On the 250th anniversary of his death, William Hogarth remains one of the most fascinating and innovative artists of the 18th century. He is most famous for his “modern moral subjects”, a type of #Art that satirically mirrors the manners and morals of the period in which he lived.
Particularly interesting, extravagant, and somehow very contemporary, is the engraving Gin Lane which is perhaps the best-known piece of propagandist art ever produced in England.
It artfully depicts London’s descent into the gin craze: the year was 1751, a period when poor people were drinking to forget misery. And they were drinking gin, in pint glasses: in the 18th century, Londoners were on average drinking two pints per head per week.
People were completely addicted to this liquor: the government’s attempts to stop the flow of gin mainly resulted into riots and cries of “No Gin, No King”. Hogarth, along with his friend novelist Henry Folding, thus thought they should be the ones to highlight the problems relating to drinking gin and to get the message across.
At the centre of this picture of decay, a drunk woman lets her child slip from her arms, presumably to its death.
The whole image is a portrait of despair, starvation, beggary, suicide, poverty, and the collapsing buildings stand as a metaphor for the deterioration of all morals and society.
More than two hundred years later, this witty, provocative, and satirical engraving is very much at home in our contemporary society. Public worries and moral panic associated with drink are indeed modern phenomena. As Professor Peter Borsay - whose work has being published on the History & Policy website - said: 'At first glance, the parallels between the 18th century gin craze and contemporary binge drinking appear striking. I don't think it's the drinking that merits the comparison, but the moral panics that characterised both periods, fuelled by pressure groups, the media and perceptions of government complacency.".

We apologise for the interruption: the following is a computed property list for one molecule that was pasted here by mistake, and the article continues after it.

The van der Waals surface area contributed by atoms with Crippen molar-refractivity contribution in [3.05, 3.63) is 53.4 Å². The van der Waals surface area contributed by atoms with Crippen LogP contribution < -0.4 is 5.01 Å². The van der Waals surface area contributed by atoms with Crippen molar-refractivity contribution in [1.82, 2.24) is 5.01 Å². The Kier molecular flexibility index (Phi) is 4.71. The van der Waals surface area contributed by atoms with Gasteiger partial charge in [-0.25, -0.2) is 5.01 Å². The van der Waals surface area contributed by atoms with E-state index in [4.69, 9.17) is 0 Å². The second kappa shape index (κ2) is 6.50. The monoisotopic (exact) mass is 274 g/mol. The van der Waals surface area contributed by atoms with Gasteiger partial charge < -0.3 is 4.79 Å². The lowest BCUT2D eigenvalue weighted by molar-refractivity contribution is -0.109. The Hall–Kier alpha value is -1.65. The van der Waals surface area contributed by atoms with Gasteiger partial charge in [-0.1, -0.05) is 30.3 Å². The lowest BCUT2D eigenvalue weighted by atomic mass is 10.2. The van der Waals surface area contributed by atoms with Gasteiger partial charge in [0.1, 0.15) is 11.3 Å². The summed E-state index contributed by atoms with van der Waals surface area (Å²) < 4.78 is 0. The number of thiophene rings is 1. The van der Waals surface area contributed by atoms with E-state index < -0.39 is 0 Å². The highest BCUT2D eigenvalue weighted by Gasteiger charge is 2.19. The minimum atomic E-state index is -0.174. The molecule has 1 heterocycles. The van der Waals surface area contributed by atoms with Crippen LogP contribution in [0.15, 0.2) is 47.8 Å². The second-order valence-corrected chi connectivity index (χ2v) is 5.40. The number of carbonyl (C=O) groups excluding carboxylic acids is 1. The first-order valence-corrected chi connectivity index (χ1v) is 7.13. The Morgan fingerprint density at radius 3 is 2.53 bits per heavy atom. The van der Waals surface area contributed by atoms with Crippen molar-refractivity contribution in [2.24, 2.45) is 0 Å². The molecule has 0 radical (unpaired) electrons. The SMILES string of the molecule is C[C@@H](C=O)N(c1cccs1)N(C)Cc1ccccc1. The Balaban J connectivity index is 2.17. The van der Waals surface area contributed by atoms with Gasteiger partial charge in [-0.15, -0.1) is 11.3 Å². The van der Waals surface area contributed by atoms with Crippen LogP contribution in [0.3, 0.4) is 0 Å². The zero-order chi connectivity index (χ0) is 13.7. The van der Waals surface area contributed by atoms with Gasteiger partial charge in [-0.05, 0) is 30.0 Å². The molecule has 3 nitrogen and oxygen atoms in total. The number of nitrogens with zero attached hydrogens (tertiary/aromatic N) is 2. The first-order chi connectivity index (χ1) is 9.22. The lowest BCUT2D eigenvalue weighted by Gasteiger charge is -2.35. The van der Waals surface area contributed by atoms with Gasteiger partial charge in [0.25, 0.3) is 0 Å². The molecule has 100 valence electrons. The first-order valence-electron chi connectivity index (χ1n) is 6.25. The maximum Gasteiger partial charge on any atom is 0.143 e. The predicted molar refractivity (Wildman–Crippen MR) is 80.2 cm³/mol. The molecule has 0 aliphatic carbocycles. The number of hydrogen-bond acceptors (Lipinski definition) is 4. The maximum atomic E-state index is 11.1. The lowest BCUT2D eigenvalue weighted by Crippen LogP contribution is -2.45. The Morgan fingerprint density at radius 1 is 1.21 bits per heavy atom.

Truly, #Alcohol and moral panic over binge drinking were everywhere - and still are. Yet there is probably a difference between past and present. Going back to Hogarth, we shall not forget Gin Lane’s companion piece, Beer Street. If the former is a strong critique to this evil foreign liquor, this other 1751 Hogarth’s engraving encourages viewers to drink the weaker and local ale. People in Beer Street are prosperous, joyful and the message conveyed is that not only beer is good but also inspiring for artists.
And here lies the difference: nowadays, there is no more distinction between Beer Street and Gin Lane, no distinction between poor and rich, beer and gin: drinking is the problem, and it is universal. If drinking habits might differ among social classes, alcohol is what remains, matters, and scares. But if we have no misery to forget, what is the reality we are trying to escape? And this perhaps is what should worry the most.